The tutors who've helped Australia's migrant students get through the pandemic

Thousands of school students in New South Wales and Victoria return to the classroom this month as lockdowns lift. But for many recent arrivals and children of migrant parents, there have been additional challenges.

Parsa Mahdavi and Ethan Chung

Parsa Mahdavi and his student, Ethan Chung. Source: SBS

Ethan Chung is a Year 5 student who attends a public school in Sydney's Castle Hill.

The 10-year-old has been working extra hard during the COVID-19 lockdown, he says, in the hope of qualifying for a selective high school next year.

“I would like to do well at school because I want to become a paramedic. I want to save people's lives.”

Ethan’s father, Charles Chung Tin Wan, is from Mauritius, and his mother, Aye Min, was born in Burma - now known as Myanmar. Aye Min's father worked for the United Nations and the family relocated to Papua New Guinea, where she grew up. 

“I cannot help Ethan as much as I want to because I did not go to school in Australia,” she says.

"I struggled myself with written English and was not very good with literature."

The tutors who've helped Australia's migrant students get through the pandemic

Ethan excels in mathematics but, like many children of migrant parents, struggles with writing sentences.

“I have good ideas, it's just that I can’t put the ideas on paper,” he says.

To help, the family hired a private tutor.

Parsa Mahdavi, 19, emigrated from Iran in 2008 and has been tutoring Ethan online through Alchemy Tuition since pandemic restrictions impacted classroom learning in July.

“Having that face-to-face [contact], nothing beats it. But we have had to adjust like everyone else had to adjust during COVID,” he says. 

Parsa Mahdavi is a tutor in Syndey.
Source: SBS Jennifer Scherer

Mr Mahdavi is studying science at Macquarie University. As his first language is Persian, he says he understands the challenges facing many migrant families.

“Having been a good student in the Middle East, getting really good grades, I found school in Australia was quite difficult because my English was really limited.” 

That experience helps him connect with students from overseas.

“Writing English is something that a lot of students struggle with initially, including me personally, coming from a different background,” he says.

“So I help them with language devices, writing structures, how to write more effectively and how to really check your work before submission.”

School students in Sydney are due to return to in-classroom learning in October after vaccination rates in New South Wales surpassed 70 per cent. Victorian schools began a staged return to onsite learning this week.

But starting back in term four offers students little time to catch up before end-of-year exams.   

Ethan Chung and his sister Jessie.
Source: SBS Jennifer Scherer

"I particularly feel for Year 12 students sitting the HSC, VCE, and QCE, and students preparing for selective school entry," says Nic Rothquel who founded Alchemy Tuition six years ago.

He now coordinates more than 1,000 tutors, mainly in east coast capital cities.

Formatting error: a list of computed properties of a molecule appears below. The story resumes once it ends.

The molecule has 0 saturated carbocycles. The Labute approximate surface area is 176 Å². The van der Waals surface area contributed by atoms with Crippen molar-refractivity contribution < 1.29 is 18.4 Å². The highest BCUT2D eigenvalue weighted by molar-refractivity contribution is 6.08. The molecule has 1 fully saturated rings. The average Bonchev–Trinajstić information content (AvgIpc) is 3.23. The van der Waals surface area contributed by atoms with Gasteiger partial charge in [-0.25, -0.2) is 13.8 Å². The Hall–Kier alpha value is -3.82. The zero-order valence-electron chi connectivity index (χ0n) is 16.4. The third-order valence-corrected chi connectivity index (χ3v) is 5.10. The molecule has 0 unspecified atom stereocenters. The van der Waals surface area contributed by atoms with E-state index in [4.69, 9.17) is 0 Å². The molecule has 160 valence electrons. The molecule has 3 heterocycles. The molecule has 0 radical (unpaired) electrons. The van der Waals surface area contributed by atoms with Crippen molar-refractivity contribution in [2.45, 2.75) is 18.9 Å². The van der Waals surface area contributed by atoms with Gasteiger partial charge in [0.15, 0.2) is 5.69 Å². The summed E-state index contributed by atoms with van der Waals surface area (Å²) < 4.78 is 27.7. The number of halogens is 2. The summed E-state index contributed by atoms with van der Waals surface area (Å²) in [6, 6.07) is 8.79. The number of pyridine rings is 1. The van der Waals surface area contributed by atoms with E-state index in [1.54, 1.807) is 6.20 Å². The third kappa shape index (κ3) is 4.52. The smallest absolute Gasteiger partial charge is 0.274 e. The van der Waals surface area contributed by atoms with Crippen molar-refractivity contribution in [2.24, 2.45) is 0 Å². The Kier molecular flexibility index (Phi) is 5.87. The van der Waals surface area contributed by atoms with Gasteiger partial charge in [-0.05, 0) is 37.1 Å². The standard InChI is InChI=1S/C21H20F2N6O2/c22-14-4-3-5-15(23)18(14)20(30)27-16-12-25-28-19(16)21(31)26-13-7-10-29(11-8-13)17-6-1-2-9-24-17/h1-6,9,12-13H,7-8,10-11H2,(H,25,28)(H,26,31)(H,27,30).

Alchemy Tuition only offered face-to-face tutoring prior to COVID-19. Now, 90 per cent of tutoring is delivered online. Face-to-face tutoring costs $66 per hour, while online tutoring costs $49 per hour. 

Mr Rothquel expects a lot of students to struggle this year, with some entering exams without having seen a teacher in person for several months.


Tutor Mr Mahdavi agrees.

“Assessment and exams have been quite difficult this year,” he says. 

“Changing from a written format [to online tests] has disadvantaged students who can't type as quickly, or who don’t have a fast internet connection.

“So some parents are referring back to tutoring to get that extra support, to make sure that a child isn't falling behind.”

Parsa Mahdavi left Iran as a child.
Source: Supplied Parsa Mahdavi.

Ethan is among those to have flourished with online tutoring, his tutor says.

“[His improvement] has been quite amazing. He is definitely progressing a lot in writing, so I'm glad to see that.”

But, he adds, not all students can maintain a focus on schoolwork while staring at a screen. 

“The biggest challenge with learning online has been student motivation, but the way we overcome that is by connecting with the student and discussing how they're going, rather than just [focussing on] academics.” 

Mohan Dhall, CEO and co-founder of the Australian Tutoring Association (ATA) says tutoring companies have seen a downturn since the start of the pandemic.

“While many families are craving the opportunity to remediate learning loss, not all students have had a positive experience with online learning.”

“And many parents have chosen to hold onto their discretionary income at this time. So tutoring businesses have lost more than 70 per cent of their former clients, and some businesses have completely left the market.”

He expects tutoring to pick up again as classroom learning resumes.

Ethan Chung hopes to be offered a place in a selective school.
Source: SBS Jennifer Scherer

Ethan is looking forward to being back in the classroom

“My favourite subject is science because you get to learn about really cool things, like renewable energy,” he says. 

His mother says the extra cost of hiring a tutor during lockdown was money well spent.

“His tutor not only helps Ethan with his schoolwork, he also helps him manage his time and study habits."

Published 9 October 2021 at 9:23am
By Sandra Fulloon, Jennifer Scherer
Source: Small Business Secrets